Despite all the drama, we actually arrived a few minutes early … which thankfully saved us the embarrassment of having to explain what had happened to the other two dinner guests, both of whom we had never met before. Though in hindsight, that probably would have resulted in a “1st impression” that neither one of them would ever forget.
Sophie and Matilda were completely wonderful about it, as I *knew* they would be, and laughed right along with us as we recounted the full “Bushwhacker Saga” for them. Sophie even made a point of telling me the wine smelled like it would have been really good as she gingerly made her way downstairs toward the recycling bins with the remains of the broken bottle. I freely admit to having a major soft-spot for this woman from the moment we met through a mutual friend almost 8 years ago, but I think I adore her even more now for that perfectly-timed touch of humor and kindness.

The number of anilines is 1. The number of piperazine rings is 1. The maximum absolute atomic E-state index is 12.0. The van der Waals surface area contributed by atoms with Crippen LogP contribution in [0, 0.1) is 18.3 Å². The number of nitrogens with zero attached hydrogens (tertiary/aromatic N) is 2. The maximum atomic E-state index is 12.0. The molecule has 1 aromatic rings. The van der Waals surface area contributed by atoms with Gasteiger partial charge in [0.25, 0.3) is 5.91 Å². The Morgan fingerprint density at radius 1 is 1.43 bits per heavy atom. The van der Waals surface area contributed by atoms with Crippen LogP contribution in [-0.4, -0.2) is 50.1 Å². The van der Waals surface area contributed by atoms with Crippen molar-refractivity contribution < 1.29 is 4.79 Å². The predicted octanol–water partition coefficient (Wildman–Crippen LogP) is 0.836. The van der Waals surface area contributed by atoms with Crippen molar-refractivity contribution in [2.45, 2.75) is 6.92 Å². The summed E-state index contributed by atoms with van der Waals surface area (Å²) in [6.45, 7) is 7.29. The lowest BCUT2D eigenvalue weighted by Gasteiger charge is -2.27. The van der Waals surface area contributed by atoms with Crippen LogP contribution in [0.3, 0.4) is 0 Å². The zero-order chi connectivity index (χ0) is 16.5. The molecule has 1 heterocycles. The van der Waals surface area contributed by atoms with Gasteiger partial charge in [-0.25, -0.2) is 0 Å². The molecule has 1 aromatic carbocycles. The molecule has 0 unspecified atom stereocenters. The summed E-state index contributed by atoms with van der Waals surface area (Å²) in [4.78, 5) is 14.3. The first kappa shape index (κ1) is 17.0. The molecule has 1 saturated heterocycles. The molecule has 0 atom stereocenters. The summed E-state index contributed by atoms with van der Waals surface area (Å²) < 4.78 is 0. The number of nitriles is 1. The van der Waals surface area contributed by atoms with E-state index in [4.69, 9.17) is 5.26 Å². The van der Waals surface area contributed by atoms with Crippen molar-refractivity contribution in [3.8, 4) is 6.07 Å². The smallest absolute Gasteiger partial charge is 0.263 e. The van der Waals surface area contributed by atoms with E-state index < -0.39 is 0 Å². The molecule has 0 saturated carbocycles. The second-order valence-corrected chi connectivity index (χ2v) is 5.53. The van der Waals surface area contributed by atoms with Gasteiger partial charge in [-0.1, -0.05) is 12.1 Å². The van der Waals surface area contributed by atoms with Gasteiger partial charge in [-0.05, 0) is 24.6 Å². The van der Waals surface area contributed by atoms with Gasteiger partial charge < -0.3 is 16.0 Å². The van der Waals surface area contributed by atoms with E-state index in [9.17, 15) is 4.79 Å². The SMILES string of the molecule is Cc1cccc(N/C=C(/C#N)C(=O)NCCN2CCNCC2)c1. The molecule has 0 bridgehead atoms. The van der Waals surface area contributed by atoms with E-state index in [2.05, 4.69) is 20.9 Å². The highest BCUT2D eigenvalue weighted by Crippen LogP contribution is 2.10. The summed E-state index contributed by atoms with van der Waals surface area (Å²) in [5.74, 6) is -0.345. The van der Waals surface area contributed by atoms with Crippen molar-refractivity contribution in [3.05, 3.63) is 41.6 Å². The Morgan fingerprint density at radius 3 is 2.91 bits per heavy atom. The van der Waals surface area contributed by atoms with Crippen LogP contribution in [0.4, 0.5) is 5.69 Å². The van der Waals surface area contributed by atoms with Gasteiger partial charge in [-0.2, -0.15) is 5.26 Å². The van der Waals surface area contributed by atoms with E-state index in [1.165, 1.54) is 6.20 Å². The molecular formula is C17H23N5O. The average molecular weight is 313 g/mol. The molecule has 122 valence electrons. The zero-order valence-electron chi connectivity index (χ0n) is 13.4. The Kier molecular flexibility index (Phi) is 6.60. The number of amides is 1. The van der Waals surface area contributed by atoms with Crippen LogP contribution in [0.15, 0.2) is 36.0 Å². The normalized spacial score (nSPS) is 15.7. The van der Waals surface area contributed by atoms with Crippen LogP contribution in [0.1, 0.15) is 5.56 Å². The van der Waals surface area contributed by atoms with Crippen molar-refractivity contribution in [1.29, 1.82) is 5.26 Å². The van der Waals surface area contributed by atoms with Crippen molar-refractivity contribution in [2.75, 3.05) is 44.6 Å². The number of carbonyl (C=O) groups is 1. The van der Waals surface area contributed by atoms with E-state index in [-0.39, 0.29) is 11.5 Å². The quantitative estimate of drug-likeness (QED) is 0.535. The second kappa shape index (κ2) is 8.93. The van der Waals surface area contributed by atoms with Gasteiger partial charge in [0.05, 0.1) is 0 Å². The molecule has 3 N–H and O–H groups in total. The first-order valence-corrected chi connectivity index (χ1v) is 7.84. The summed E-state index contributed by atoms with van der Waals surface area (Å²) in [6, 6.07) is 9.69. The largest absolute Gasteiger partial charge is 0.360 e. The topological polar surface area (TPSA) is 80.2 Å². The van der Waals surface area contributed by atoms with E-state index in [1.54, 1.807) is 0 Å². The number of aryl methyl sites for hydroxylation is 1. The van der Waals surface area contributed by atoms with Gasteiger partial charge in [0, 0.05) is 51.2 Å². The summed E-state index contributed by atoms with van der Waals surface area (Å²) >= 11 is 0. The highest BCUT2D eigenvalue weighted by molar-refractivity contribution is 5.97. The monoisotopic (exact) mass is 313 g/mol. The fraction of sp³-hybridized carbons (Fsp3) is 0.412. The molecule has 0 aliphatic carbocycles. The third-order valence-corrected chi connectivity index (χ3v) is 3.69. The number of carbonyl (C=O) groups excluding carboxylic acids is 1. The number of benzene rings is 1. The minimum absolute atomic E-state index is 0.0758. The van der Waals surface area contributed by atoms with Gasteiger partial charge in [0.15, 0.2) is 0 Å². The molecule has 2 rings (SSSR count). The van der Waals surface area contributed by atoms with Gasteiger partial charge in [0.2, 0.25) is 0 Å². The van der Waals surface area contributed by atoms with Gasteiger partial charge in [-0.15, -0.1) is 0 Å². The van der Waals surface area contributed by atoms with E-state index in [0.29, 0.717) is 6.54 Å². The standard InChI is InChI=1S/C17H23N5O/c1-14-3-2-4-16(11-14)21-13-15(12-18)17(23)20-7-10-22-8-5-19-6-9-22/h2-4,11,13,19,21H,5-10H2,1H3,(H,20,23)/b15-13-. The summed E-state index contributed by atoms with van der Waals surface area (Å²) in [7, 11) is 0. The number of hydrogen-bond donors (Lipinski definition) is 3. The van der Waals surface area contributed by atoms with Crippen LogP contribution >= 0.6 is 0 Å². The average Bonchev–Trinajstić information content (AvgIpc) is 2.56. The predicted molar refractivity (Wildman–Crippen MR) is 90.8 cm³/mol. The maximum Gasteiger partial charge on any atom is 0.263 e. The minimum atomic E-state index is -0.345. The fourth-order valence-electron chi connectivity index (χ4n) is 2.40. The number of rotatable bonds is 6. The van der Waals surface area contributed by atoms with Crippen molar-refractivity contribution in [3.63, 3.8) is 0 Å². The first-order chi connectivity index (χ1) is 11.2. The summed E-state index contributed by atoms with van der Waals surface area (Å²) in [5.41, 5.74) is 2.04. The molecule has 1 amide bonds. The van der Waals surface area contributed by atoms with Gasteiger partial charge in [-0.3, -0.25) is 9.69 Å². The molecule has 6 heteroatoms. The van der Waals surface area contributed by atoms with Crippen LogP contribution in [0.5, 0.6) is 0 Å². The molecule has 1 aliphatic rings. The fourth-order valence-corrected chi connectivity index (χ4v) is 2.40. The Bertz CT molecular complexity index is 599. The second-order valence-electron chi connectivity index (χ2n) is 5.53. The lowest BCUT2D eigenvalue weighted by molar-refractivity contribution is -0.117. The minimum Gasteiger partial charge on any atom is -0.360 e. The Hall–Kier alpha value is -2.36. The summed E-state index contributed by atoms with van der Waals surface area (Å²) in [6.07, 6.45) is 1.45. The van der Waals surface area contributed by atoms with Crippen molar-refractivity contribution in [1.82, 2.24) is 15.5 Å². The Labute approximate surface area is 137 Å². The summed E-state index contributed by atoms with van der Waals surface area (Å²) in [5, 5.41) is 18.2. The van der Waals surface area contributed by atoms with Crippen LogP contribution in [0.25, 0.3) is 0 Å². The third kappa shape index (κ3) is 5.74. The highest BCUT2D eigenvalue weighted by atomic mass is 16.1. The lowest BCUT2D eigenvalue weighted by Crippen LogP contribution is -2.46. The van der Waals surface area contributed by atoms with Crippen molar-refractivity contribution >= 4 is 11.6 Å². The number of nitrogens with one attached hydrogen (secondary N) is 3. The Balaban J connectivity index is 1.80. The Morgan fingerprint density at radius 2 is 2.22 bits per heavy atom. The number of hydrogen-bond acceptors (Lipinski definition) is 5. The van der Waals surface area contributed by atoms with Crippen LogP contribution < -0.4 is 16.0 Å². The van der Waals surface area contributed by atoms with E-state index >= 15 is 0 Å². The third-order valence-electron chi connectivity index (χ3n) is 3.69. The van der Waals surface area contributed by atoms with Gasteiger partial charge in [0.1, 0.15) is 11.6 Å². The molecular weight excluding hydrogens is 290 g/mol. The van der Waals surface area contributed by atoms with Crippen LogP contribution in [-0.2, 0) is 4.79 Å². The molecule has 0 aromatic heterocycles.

From then on, the rest of the evening was absolutely brilliant. The other two guests, both coincidentally named Lotta, were smart and funny and delightful company. The food was lovely (they had me at “home-baked bread”), our hosts were charming, and the conversation and laughter flowed fast and freely despite the regular and (for the Swedes, at least) seamless shifts from Swedish to English to Swenglish and back again.
By the time dessert was served (fresh strawberries, whipped cream and an extra dark chocolate bar shared around the table), we were actually telling the “Bushwhacker Saga” to Lotta #1 and Lotta #2, helpfully illustrated by the photo I had snapped of the destroyed bottle. Please note the artful positioning of the famous Turning Torso building in the background (Dr. Darling‘s contribution to its composition).
So now we happily owe Sophie and Matilda a home-cooked meal, and I’ve already decided that no matter what I end up serving for dinner, I’m going to play it safe and go with a bottle of Prosecco. In fact, I may even buy two.